Emm Moser suffers from “fugue states” – seizure-like blackouts that cause her to hallucinate, the result of a childhood accident. As an adult, Emm meets Johnny Dellasandro, a hot-as-sin painter who starred in a series of raunchy films in the ‘70s, at a local coffee shop. Emm is almost thirty years younger than Johnny, but, during her fugue states, she hallucinates vivid encounters between herself and a much-younger Johnny in 1970s New York City.
While Johnny seemingly ignores her advances in the present day, the Johnny of her dreams can’t keep his hands off of her. The dream sequences are a great excuse to spice up the story with hot, unencumbered sex, which Hart excels at writing.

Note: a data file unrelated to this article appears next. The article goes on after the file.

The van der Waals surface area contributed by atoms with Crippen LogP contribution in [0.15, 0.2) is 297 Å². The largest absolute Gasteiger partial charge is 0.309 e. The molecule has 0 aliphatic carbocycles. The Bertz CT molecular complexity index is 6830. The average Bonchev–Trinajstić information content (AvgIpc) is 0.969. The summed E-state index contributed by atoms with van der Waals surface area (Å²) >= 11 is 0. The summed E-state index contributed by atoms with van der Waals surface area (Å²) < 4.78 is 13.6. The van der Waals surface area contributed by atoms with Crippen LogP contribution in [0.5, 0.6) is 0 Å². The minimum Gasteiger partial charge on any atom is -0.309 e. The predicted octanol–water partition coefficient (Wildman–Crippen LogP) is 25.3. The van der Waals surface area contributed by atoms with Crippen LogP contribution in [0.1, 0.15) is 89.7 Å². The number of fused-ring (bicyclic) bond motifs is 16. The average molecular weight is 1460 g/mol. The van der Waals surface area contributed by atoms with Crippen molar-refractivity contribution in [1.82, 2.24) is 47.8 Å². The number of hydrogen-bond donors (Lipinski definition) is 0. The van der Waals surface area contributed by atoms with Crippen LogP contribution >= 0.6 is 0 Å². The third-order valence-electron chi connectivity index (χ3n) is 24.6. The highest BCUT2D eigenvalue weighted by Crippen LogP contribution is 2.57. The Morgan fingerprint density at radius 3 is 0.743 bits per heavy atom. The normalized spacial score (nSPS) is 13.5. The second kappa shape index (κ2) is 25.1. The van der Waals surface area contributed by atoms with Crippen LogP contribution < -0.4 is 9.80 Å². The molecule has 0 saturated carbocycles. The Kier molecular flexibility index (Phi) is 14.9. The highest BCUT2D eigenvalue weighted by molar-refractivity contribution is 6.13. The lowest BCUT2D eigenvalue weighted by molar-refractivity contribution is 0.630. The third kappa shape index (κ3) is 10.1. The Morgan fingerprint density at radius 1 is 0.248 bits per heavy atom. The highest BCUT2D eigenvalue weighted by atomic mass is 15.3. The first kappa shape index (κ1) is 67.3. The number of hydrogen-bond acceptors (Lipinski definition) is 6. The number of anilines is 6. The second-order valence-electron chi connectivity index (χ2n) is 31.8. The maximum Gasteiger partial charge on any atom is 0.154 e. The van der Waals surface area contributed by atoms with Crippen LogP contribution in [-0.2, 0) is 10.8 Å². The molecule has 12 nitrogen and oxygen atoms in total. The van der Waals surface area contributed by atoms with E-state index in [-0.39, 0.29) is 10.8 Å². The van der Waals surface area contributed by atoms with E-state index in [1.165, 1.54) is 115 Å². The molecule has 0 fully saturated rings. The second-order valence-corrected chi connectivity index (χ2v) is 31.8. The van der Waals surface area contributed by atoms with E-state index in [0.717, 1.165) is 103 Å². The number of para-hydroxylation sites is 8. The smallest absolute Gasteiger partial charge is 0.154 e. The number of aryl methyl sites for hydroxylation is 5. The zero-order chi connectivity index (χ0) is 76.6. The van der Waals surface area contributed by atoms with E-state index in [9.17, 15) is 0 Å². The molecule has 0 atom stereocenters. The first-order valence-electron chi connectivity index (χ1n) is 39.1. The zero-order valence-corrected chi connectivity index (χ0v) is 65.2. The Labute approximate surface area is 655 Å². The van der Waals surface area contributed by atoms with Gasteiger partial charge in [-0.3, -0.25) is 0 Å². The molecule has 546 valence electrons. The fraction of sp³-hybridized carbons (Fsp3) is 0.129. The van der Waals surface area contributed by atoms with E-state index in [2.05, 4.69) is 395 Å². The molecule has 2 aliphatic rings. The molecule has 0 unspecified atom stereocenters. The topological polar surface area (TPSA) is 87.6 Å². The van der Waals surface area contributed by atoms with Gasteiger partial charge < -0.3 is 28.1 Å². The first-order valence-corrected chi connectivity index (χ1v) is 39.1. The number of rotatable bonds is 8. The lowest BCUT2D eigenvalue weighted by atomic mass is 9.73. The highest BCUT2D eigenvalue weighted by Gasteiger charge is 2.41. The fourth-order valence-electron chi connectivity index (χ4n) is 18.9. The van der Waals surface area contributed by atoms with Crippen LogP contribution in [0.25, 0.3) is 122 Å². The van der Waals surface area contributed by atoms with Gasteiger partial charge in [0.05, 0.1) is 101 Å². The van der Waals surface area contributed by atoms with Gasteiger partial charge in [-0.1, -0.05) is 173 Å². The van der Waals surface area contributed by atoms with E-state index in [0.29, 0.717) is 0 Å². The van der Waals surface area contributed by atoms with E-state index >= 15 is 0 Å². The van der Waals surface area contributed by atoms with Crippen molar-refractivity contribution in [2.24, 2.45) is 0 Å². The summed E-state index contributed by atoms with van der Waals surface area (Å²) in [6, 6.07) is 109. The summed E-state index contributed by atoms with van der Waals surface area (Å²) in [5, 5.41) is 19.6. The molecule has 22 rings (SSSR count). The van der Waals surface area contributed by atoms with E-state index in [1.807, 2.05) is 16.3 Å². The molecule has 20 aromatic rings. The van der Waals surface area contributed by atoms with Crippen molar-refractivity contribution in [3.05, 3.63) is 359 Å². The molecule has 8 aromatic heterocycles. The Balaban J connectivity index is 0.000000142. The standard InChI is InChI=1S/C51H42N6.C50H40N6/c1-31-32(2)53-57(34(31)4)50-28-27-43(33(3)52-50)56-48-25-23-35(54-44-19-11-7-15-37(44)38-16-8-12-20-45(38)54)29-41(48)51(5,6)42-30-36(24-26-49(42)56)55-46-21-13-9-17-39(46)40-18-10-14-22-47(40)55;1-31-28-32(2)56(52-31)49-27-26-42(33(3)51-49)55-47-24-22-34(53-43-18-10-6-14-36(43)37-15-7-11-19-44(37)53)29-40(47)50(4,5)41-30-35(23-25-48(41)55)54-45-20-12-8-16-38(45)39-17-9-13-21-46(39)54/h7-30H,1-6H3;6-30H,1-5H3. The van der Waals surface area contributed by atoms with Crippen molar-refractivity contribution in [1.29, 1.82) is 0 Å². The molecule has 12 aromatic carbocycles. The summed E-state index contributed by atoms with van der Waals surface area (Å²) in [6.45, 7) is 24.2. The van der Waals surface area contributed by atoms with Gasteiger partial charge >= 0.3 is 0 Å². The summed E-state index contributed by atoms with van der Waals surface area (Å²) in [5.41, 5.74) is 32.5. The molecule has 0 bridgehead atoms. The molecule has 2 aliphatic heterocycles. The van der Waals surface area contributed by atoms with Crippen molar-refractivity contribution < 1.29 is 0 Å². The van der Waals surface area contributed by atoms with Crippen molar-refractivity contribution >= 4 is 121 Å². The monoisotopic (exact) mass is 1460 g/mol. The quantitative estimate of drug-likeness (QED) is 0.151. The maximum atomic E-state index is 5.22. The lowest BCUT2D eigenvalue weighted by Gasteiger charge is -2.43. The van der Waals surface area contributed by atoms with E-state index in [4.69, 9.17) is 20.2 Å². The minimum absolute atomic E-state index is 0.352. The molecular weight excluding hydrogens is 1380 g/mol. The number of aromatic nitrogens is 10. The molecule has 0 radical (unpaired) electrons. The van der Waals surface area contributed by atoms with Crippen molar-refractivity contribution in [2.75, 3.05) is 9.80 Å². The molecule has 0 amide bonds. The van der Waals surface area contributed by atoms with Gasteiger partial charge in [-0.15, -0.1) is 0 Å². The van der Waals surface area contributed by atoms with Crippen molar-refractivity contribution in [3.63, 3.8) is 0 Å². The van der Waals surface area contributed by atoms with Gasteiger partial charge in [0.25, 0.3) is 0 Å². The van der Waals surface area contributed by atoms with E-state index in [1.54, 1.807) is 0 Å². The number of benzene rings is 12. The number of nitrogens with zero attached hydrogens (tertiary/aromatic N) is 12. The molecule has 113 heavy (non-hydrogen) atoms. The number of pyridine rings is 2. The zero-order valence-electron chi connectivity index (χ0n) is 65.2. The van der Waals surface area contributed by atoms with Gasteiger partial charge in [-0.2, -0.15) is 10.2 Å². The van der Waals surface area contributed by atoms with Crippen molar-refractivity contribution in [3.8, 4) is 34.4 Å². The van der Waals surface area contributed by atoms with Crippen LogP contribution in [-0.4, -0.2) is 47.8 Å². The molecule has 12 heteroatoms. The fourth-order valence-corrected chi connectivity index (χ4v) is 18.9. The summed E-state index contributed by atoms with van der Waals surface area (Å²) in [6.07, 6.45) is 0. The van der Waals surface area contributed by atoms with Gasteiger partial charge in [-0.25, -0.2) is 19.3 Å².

Besides slipping unconscious and slipping under the covers with Johnny (in her fugue states), Emm’s life consists of gossiping with her best friend at a coffee shop and chatting with her mother on the phone. The story really starts moving when Emm and Johnny finally “collide” in the present day.
While I’m sure some readers will be skeptical of a romantic hero who is nearly twice the heroine’s age, all I can say is that, in the context of Hart’s story, it works. Johnny’s not some creepy old dude preying on young women – in fact, if anyone is being a creeper, it’s Emm:
PERMALINKREAD ENTIRE POST